Generating and Testing Hypothesis- This strategy will be used not only in science, but in all subjects, to help students develop their deductive reasoning skills.

Cues, Questions, and Advance Organizers- These tools help students build upon their prior knowledge. This scaffolding will help teachers to check for understanding, and will ensure that all students understand a concept at each stage of increasing complexity.

 

  • Discovery/Inquiry-based learning

Inquiry learning is based on constructivist theories of learning, where knowledge is “constructed” from experience and process. It covers a range of approaches, including: field work, case studies, investigations, individual and group projects, and research projects. It is the hallmark strategy of science, and often social science, learning. Specific learning processes that students engage in during inquiry include: developing questions, seeking evidence to answer questions, explaining evidence, and justifying or laying out an argument for the evidence.

Progress and outcomes are assessed through observing students’ learning develop over time through conversations, notebook entries, student questions, procedural skills, use of evidence, and other techniques.

  • Learning centers

Learning centers are areas created within the classroom where students learn through a designated activity and/or play. Play is an active form of learning that involves the whole child. Even cognitive development is also enhanced by child-initiated exploration and discovery. In learning centers, students learn to make decisions, cooperate and share with others, and problemsolve.

The role of the teacher is to observe, listen, and ask questions; demonstrate, participate, or help as needed; and discuss and make connections. AZM School use this strategies at preschool and integrate some centers in the others divisions.

  • Field experience, field trip, or field study

Experiences outside the classroom enable students to extend classroom learning into real world locales, such as when visiting a natural or historical site, exploring current trades and industries on-site, or working alongside an expert in a field of study. The experience is maximized for students when the purpose is clear, including how they will report on their observations, questions, and conclusions.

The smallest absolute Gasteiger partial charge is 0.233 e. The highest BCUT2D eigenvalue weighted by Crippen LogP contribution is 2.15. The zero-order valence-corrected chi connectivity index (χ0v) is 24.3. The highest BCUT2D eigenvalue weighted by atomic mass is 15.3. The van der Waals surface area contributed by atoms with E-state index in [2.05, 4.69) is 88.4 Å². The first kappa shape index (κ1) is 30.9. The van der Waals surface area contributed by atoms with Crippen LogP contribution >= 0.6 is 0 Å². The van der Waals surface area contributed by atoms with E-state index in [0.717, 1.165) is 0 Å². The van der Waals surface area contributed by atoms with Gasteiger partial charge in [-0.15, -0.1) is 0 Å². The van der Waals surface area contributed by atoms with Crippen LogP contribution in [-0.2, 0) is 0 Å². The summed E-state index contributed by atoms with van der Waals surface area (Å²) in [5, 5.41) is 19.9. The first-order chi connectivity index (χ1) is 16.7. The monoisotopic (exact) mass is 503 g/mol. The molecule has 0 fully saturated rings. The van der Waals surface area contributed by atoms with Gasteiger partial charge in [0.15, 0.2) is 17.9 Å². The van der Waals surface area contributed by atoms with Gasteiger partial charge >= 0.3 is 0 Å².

• Hands-on learning

Hands-on learning is an educational strategy that directly involves learners by encouraging them to do something in order to learn about it. It is learning by doing. Some subject matter like music and art are hands-on subjects. Nonetheless, all learning can benefit from activity that stimulates different parts of the brain. For younger students, those learning English or another language, or those with learning disabilities, thoughtful hands-on teaching strategies are their keys to learning.

  • Role play/simulations/drama

Games, simulations, and role-playing help students invent, experiment, and practice

interpersonal skills in a relatively low-risk environment. The more students use different ways of representing knowledge, the better they think about and recall learning. Simulations provide opportunities to visualize, model, and role-play within a dynamic situation, thereby promoting curiosity, exploration, problem solving, and understanding.

  • Differentiated Instruction

AZM School is implementing Differentiated instruction through its instructional methodology.

Differentiation means tailoring instruction to meet individual needs. Whether teachers differentiate content, process, products, or the learning environment, the use of ongoing assessment and flexible grouping makes this a successful approach to instruction.

  • Standardized testing

- AZM teachers prepares students to pass the standardized tests as MAP, SAT, DELF and TOEFL.

- Students of grades 1 till G8, G10 and G11 will pass MAP test twice a year.

- SAT and TOEFL for G12.

- DELF from G6 till G12 ( French Stream)